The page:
The stage was then reconfigured for two works given by the UNC Percussion Ensemble, which Lynn Glassock has made one of the University’s top-flight groups. “Signals Intelligence,” by Christopher Adler, received its world premiere; the composer, currently at the University of San Diego, holds a Ph.D. from Duke. The (uncredited) program notes reveal that “SIGINT,” as some ex-military types will be used to shortening the title, “explores the experience of hearing an electronic transmission in which order is clearly audible but the information density is too high for any human to parse.” Six percussionists played it, and its mostly-mallet orientation suggested other percussion scores by Reich and Company. Like some of those, this one went on a bit too long (at first hearing), but perhaps that was intentional, given the purpose of the exploration. Adler was present, and his work was received with great enthusiasm.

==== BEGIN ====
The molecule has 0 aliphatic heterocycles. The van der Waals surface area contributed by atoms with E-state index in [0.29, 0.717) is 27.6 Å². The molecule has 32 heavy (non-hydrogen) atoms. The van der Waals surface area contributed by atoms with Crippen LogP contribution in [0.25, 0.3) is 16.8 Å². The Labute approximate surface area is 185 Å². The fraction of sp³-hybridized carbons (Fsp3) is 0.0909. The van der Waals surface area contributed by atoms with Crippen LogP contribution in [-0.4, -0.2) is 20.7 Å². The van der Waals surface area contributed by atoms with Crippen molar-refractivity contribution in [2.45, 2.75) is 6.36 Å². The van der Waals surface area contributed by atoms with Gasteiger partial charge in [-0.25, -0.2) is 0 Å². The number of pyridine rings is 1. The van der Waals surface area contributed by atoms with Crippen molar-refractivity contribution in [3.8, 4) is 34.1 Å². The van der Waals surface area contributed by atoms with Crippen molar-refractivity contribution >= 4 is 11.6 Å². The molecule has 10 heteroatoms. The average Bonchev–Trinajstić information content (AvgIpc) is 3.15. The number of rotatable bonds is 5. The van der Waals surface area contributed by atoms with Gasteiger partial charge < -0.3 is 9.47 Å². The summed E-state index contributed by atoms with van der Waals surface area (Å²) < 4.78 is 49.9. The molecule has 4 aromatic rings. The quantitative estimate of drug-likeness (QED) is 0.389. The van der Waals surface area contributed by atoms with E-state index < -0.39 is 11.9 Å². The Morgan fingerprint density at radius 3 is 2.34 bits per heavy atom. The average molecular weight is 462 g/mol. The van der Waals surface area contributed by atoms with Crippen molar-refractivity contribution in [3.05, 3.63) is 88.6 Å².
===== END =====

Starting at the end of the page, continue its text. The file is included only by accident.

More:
Edgard Varèse’s true milestone work, “Ionisation,” was heard next. It was composed in 1931 but remains fresh and exciting, and the stunning reading given it by 13 players under Glassock’s direction would in and of itself have made the evening (and the trip) worthwhile.

(Curiously, Varèse was cited in the performance/talk given by WFU violinist Jacqui Carrasco the following afternoon, when the subject was Mario Davidovsky’s “Synchronisms No. 9,” for violin and tape; she mentioned that Davidovsky had assisted the senior composer when, in 1957-8, he created what may be the most famous and best-known all-electronic work, the Poème électronique , created for the 1958 Brussels World’s Fair and heard there – and later, on recordings – by hundreds of thousands of people. While off on this brief tangent, it is worth mentioning that Carrasco’s two readings of the 9th Synchronism were knockouts in every respect. The performances, given in Room 107 of Hill Hall on the afternoon of November 9, bracketed her informative “performer’s perspective” talk.)